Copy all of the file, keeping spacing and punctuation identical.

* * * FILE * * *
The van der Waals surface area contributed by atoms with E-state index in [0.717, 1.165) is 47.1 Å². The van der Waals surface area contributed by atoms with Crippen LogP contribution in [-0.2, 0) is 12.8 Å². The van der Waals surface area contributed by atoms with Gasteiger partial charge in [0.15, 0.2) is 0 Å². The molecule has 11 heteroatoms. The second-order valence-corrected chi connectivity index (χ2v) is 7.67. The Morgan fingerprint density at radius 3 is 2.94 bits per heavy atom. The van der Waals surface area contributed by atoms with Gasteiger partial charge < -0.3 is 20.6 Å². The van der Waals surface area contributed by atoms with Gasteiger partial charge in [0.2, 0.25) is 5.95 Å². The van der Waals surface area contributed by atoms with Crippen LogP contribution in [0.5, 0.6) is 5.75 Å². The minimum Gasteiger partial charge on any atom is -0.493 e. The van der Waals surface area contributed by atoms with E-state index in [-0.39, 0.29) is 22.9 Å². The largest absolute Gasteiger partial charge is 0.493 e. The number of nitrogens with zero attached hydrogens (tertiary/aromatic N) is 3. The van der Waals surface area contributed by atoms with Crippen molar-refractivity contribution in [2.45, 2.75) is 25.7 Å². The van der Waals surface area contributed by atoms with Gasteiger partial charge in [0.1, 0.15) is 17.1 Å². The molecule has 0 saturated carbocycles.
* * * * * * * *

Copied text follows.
The van der Waals surface area contributed by atoms with E-state index in [0.717, 1.165) is 47.1 Å². The van der Waals surface area contributed by atoms with Crippen LogP contribution in [-0.2, 0) is 12.8 Å². The van der Waals surface area contributed by atoms with Gasteiger partial charge in [0.15, 0.2) is 0 Å². The molecule has 11 heteroatoms. The second-order valence-corrected chi connectivity index (χ2v) is 7.67. The Morgan fingerprint density at radius 3 is 2.94 bits per heavy atom. The van der Waals surface area contributed by atoms with Gasteiger partial charge < -0.3 is 20.6 Å². The van der Waals surface area contributed by atoms with Gasteiger partial charge in [0.2, 0.25) is 5.95 Å². The van der Waals surface area contributed by atoms with Crippen LogP contribution in [0.5, 0.6) is 5.75 Å². The minimum Gasteiger partial charge on any atom is -0.493 e. The van der Waals surface area contributed by atoms with E-state index in [-0.39, 0.29) is 22.9 Å². The largest absolute Gasteiger partial charge is 0.493 e. The number of nitrogens with zero attached hydrogens (tertiary/aromatic N) is 3. The van der Waals surface area contributed by atoms with Crippen molar-refractivity contribution in [2.45, 2.75) is 25.7 Å². The van der Waals surface area contributed by atoms with Gasteiger partial charge in [0.1, 0.15) is 17.1 Å². The molecule has 0 saturated carbocycles.